Atlas of Primary Care Procedures, 1st Edition

Musculoskeletal Procedures

61

Knee Joint Aspiration and Injection

Aspiration and injection of the knee joint is commonly indicated in primary care practice. Arthrocentesis may be required to establish a diagnosis, relieve discomfort, evaluate a hemarthrosis, drain off infected fluid, or instill medication. Because prompt diagnosis and treatment of a monoarthritis can provide significant patient benefit, this easy technique should be considered a first-line intervention.

Effusion of the knee often produces a detectable suprapatellar or parapatellar swelling and may be more evident if the tissues surrounding the knee are compressed during examination. Large effusions can be confirmed by ballottement of the patella. A variety of needle entry techniques have been described for the knee joint, and almost all are successful when large effusions are present. Smaller effusions are best approached from beneath the patella with the knee extended (i.e., patient is supine) to allow for greater ease in aspiration. This chapter describes the commonly used superolateral approach.

Corticosteroids appear to limit the action of inflammatory cells and inhibit destructive enzymes within the joint. Steroid injections can provide significant symptom relief and assist in the resolution of exacerbations of osteoarthritis (Table 61-1). Intrasynovial administration is designed to maximize local medication benefits while minimizing systemic effects. Diluting the steroid solution with a local anesthetic (usually 1% lidocaine) increases the benefits from added volume, and the anesthetic provides instant relief.

TABLE 61-1. CRITERIA FOR THE CLASSIFICATION OF OSTEOARTHRITIS OF THE KNEE USING CLINICAL AND LABORATORY FINDINGS

 

The patient should complain of knee pain and at least 5 of the following 9 features:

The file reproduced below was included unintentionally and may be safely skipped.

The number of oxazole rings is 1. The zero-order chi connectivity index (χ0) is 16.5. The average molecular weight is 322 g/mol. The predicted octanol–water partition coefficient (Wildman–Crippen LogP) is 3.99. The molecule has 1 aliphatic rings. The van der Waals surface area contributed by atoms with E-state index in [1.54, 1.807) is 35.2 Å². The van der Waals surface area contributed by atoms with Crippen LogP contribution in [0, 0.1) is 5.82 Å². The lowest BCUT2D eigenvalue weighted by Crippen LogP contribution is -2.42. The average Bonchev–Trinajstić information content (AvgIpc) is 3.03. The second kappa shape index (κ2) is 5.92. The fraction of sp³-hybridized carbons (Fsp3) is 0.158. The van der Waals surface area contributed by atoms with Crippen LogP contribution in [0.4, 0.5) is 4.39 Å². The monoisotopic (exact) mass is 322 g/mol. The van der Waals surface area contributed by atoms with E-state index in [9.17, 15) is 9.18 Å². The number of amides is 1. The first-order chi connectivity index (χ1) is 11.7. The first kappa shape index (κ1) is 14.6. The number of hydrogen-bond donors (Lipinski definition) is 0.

Age >50 yr

   Stiffness <30 min

   Crepitus

   Bony tenderness

   Bony enlargement

   No palpable warmth

   Erythrocyte sedimentation rate <40 mm/hr

   Rheumatoid factor <1:40

   Synovial fluid signs of osteoarthritis (clear to straw-colored, high viscosity, 1,000–7,500 white blood cells/µL, 2.9–5.5 g of protein/dL)

 

Adapted from Blackburn WD. Approach to the patient with a musculoskeletal disorder. Caddo, OK:Professional Communication, 2000:126.

Steroids should not be injected into a joint with cloudy fluid or if infection is suspected or confirmed. The total white blood cell count (WBC) can help classify the type of effusion (Table 61-2). A WBC of less than 2,500/mm3 is found in noninflammatory fluid, a WBC between 2,500 and 25,000/mm3 is found in inflammatory fluid, and a WBC greater than 50,000/mm3 is found in infectious fluid. The introduction of infection from arthrocentesis is a rare phenomenon and is believed to occur in less than 1 in 10,000 procedures. Despite this reassuring information, practitioners should use sterile gloves and sterile technique when entering joints.

TABLE 61-2. RECOMMENDED TESTS FOR SYNOVIAL FLUID

 

Always perform:

   Note the volume and gross appearance of the fluid

   Total WBC and differential

   Conduct polarized light examination

   Wet preparation

   Gram stain and culture (if indicated by the clinical situation or previous examinations)

Defer these tests (unlikely to yield useful information):

   Viscosity or mucin clot

   Red blood cell count

   Protein, glucose

   Complement, immune complexes, rheumatoid factor, antinuclear antibody

 

Adapted from Hasselbacher P. Arthrocentesis, synovial fluid analysis and synovial biopsy. In: Klippel JH, Weyand CM, Wortmann RL, eds. Primer on rheumatic diseases, 11th ed. Atlanta: Arthritis Foundation, 1997:98–104.

Several adverse events can occur after steroid and lidocaine injection of the knee. The anesthetized knee is vulnerable to injury, and strenuous activity should

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be avoided in the first 24 hours after injection, which also prevents a washout effect of the injected medications. The postinjection flare is a worsening of joint pain 12 to 72 hours after a steroid injection. The postinjection flare is caused by a reaction to the steroid crystals and occurs after 1% to 2% of all joint injections. The postinjection flare can be diminished or avoided by recommending nonsteroidal antiinflammatory drug (NSAID) therapy for 72 hours after steroid injection.